A Brief History of Portland Maine
Mar 08, 2017 by John Herrigel in Town Reports

In 1658, a group of men and women from the Massachusetts Bay Colony made their way north into the Province of Maine where they established the town of Falmouth. Successfully withstanding much conflict with Loyalist and the Wampanoay Tribe, the city of Portland emerged as the capital of the new State of Maine in 1820. Since its induction, Maine remained a controversial state. It was a key political battleground during the Abolition Movement, and also was the first state to prohibit the sale and use of alcohol for recreational purposes.


 Prohibition was championed by Neal Dow, a Portland resident who also served as state legislator, two-time mayor, and candidate to sit as the US President. Dow had pushed the Prohibition agenda while still storing large quantities of alcohol in a facility within the city. It was said that the hoard was strictly used for mechanical and medical purposes, a detail which was consistent with the law, and also overlooked by most media outlets at the time. Word got out about the alcohol, and on a June afternoon in 1855 around 2,000 people gathered around the building in protest; this would be known as the Rum Riot. A large portion of the protesters were Irish immigrants. They saw Prohibition as an attempt to muffle their culture and they came to lash out. After alcohol prohibiting laws were dissolved, and Neal Dow passed away, his home (on Congress Street) was left to the Women’s Temperance Union, a group dedicated to promoting alcohol-free lifestyles.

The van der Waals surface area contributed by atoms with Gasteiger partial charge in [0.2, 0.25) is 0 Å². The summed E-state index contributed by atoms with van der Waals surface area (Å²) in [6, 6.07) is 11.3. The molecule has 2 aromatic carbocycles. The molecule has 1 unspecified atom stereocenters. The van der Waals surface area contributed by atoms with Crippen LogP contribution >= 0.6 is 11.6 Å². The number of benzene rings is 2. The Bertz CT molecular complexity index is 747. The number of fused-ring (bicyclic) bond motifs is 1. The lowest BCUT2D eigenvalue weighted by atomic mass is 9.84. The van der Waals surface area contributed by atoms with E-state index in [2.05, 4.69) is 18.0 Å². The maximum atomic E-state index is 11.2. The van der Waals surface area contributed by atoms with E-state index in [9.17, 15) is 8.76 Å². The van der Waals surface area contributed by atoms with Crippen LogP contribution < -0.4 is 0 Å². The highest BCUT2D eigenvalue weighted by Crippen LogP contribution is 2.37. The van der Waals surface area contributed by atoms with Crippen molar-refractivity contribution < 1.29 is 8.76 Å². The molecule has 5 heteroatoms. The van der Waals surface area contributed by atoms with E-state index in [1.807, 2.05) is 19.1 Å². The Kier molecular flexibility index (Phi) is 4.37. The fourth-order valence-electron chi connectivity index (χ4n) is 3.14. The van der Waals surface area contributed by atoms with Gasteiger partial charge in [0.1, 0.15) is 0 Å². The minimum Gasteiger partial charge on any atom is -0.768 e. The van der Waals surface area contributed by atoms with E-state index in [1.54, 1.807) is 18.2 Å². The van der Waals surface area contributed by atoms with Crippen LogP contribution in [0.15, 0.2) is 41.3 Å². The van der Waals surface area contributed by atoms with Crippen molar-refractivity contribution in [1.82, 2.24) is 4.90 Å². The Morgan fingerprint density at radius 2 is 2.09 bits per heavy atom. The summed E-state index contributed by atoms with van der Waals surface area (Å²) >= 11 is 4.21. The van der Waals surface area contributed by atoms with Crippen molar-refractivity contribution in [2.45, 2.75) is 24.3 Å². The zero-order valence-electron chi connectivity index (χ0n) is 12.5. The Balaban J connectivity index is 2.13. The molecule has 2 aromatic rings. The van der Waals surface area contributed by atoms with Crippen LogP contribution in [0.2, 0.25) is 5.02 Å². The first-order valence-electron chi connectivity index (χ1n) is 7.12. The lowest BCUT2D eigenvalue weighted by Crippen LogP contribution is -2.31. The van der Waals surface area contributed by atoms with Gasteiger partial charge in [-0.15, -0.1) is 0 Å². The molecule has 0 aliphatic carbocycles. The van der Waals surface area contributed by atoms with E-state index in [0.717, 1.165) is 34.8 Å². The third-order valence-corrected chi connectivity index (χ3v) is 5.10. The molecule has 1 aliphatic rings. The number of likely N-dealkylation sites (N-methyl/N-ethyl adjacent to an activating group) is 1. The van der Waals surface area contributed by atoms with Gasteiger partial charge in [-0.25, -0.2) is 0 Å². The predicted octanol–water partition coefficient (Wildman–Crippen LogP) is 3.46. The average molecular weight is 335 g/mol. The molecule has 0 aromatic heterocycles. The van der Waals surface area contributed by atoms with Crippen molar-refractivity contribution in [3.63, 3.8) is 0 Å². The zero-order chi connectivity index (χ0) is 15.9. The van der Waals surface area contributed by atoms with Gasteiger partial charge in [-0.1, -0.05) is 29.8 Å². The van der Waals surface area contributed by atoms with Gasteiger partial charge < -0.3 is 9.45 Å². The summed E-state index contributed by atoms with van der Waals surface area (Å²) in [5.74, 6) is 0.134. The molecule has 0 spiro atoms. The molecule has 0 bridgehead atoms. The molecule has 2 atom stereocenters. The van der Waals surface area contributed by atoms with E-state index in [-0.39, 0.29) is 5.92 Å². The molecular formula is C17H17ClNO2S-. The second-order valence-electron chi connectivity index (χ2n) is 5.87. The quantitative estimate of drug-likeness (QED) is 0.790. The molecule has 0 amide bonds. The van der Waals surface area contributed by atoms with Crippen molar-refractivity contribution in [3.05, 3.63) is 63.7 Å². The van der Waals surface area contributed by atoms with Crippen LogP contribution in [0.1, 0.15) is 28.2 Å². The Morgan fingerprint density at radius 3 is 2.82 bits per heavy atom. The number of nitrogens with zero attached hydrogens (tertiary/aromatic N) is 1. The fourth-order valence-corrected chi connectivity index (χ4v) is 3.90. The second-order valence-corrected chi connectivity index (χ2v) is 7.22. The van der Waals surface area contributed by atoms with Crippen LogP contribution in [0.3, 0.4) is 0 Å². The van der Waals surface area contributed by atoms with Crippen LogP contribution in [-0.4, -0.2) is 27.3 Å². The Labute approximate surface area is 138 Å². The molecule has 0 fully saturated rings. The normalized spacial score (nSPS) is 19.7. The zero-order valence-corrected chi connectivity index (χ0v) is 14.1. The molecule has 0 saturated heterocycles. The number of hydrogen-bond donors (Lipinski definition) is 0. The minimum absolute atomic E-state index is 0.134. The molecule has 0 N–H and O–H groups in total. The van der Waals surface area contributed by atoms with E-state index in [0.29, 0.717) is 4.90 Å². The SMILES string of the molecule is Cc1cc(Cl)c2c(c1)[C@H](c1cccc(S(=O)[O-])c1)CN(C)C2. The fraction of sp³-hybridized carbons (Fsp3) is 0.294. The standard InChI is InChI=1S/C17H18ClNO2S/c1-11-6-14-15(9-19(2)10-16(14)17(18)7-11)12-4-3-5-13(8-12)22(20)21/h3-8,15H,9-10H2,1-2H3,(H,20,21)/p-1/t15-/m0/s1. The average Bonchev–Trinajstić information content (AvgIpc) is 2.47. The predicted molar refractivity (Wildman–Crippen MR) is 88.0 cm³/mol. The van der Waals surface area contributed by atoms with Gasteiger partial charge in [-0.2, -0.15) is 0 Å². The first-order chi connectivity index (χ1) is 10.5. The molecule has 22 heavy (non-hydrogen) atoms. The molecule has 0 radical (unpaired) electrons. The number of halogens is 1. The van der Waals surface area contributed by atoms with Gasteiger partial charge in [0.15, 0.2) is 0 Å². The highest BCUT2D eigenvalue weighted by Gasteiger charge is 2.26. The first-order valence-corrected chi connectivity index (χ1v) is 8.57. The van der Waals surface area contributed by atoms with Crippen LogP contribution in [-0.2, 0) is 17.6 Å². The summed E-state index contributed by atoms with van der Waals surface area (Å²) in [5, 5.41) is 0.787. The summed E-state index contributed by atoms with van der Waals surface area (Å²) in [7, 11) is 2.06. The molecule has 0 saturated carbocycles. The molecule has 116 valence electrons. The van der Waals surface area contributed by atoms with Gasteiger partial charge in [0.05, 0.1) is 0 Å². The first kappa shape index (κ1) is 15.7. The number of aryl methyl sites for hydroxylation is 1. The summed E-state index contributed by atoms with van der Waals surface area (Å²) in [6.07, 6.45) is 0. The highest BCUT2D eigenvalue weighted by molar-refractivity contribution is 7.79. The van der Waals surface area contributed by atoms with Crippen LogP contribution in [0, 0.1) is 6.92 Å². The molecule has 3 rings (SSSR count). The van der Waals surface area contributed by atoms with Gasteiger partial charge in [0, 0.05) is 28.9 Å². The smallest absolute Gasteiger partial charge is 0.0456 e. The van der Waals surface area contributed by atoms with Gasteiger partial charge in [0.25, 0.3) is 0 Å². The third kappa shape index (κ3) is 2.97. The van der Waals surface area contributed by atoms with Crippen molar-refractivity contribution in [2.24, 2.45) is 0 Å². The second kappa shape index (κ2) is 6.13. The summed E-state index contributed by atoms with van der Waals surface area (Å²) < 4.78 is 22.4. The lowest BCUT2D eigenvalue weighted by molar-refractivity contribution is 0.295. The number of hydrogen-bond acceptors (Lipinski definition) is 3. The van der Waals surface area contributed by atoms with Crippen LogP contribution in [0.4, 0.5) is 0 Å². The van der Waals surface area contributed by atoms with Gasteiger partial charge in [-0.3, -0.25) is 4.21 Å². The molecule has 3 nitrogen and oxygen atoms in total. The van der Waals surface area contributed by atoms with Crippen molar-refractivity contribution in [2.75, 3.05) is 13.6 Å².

It was during the time of Prohibition when Henry Wadsworth Longfellow gained recognition as one of the country’s greatest literary minds. As he was a Portland Native, most of his works were inspired by life in New England. The cold winters, abounding fauna, and flora are all regular features in his writings. Today, his childhood home still stands just steps from Portland’s Monument Square. Maintained by the Maine Historical Society, it is open to the public throughout the year, and is kept in its original 19th century condition.


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